For they reasoned unsoundly, saying to themselves,
“Short and sorrowful is our life,
and there is no remedy when a man comes to his end,
and no one has been known to return from Hades.
2 Because we were born by mere chance,
and hereafter we shall be as though we had never been;
because the breath in our nostrils is smoke,
and reason is a spark kindled by the beating of our hearts.
3 When it is extinguished, the body will turn to ashes,
and the spirit will dissolve like empty air.
4 Our name will be forgotten in time,
and no one will remember our works;
our life will pass away like the traces of a cloud,
and be scattered like mist
that is chased by the rays of the sun
and overcome by its heat.
5 For our allotted time is the passing of a shadow,
and there is no return from our death,
because it is sealed up and no one turns back.
6 “Come, therefore, let us enjoy the good things that exist,
and make use of the creation to the full as in youth.
7 Let us take our fill of costly wine and perfumes,
and let no flower of spring pass by us.
8 Let us crown ourselves with rosebuds before they wither.
9 Let none of us fail to share in our revelry,
everywhere let us leave signs of enjoyment,
because this is our portion, and this our lot.
10 Let us oppress the righteous poor man;
let us not spare the widow
nor regard the gray hairs of the aged.
11 But let our might be our law of right,
for what is weak proves itself to be useless. (Wisdom 2:1-11, Revised Standard Version)
Having noted that we suffer and then we die, Jordan Peterson asks himself a question:
What in the world should be done about that?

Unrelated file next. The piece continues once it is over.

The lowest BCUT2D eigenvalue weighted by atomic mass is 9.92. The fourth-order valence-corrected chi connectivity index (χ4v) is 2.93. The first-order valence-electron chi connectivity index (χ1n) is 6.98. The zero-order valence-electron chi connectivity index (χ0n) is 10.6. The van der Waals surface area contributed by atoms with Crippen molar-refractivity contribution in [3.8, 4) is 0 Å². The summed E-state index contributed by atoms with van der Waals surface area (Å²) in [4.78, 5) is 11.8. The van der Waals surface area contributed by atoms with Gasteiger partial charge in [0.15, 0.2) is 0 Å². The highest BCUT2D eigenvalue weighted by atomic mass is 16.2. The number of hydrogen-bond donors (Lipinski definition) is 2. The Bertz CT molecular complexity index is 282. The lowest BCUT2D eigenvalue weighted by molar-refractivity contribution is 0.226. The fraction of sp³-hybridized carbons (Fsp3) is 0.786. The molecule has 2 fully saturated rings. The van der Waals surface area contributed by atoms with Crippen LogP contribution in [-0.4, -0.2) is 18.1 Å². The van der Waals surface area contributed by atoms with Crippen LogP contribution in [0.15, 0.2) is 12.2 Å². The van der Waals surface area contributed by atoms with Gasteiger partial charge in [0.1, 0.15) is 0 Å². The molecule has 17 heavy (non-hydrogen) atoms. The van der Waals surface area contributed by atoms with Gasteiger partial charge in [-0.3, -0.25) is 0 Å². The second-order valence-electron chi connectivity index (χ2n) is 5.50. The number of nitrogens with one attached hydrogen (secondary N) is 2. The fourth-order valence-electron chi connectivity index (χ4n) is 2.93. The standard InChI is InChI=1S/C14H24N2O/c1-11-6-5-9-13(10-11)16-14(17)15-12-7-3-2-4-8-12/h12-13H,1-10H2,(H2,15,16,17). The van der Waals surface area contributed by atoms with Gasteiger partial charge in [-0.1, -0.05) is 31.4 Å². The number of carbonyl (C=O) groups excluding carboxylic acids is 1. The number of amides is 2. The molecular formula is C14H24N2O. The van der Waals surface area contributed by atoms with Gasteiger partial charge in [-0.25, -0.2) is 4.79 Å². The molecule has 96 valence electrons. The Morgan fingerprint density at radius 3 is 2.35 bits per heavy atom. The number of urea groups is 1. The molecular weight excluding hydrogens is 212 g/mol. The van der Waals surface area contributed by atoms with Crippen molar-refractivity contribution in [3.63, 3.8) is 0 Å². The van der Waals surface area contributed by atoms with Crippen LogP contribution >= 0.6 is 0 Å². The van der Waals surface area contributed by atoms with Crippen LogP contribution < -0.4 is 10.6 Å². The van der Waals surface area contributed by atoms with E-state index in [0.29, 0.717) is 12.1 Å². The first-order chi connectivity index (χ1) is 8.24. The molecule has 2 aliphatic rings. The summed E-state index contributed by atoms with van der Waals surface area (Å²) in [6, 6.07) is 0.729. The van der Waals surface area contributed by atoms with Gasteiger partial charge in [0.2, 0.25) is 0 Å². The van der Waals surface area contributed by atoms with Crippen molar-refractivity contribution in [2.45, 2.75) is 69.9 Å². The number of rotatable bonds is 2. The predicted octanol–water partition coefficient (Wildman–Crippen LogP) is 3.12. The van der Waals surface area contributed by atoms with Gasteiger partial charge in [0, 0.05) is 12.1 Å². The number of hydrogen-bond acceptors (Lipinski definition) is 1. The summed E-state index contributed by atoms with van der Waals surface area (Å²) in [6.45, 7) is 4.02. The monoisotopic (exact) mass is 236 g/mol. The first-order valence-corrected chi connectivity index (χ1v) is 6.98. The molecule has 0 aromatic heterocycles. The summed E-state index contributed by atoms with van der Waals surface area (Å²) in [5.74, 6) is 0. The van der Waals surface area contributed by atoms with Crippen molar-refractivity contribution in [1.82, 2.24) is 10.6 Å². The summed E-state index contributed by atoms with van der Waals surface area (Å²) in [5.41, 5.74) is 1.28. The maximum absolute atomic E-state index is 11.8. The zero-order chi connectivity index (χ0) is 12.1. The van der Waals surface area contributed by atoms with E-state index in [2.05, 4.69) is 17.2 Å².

The simplest, most obvious, and most direct answer? Pursue pleasure. Follow your impulses. Live for the moment. Do what’s expedient. Lie, cheat, steal, deceive, manipulate — but don’t get caught. In an ultimately meaningless universe, what possible difference could it make? (162)
He then quotes almost all of the passage above, from the apocryphal book of Wisdom. It’s clear, though, that he doesn’t share the quoted opinion and that the “simple, obvious, and direct answer” that he supplies doesn’t represent his own view.
He doesn’t quote the rest of Wisdom 2, which is also interesting:
12 “Let us lie in wait for the righteous man,
because he is inconvenient to us and opposes our actions;
and accuses us of sins against our training.
13 He professes to have knowledge of God,
and calls himself a child of the Lord.
14 He became to us a reproof of our thoughts;
15 the very sight of him is a burden to us,
because his manner of life is unlike that of others,
and his ways are strange.
16 We are considered by him as something base,
and he avoids our ways as unclean;
he calls the last end of the righteous happy,
and boasts that God is his father.
17 Let us see if his words are true,
and let us test what will happen at the end of his life;
18 for if the righteous man is God’s son, he will help him,
and will deliver him from the hand of his adversaries.
19 Let us test him with insult and torture,
that we may find out how gentle he is,
and make trial of his forbearance.
20 Let us condemn him to a shameful death,
for, according to what he says, he will be protected.”
21 Thus they reasoned, but they were led astray,
for their wickedness blinded them,
22 and they did not know the secret purposes of God,
nor hope for the wages of holiness,
nor discern the prize for blameless souls;
23 for God created man for incorruption,
and made him in the image of his own eternity,[b]
24 but through the devil’s envy death entered the world,
and those who belong to his party experience it.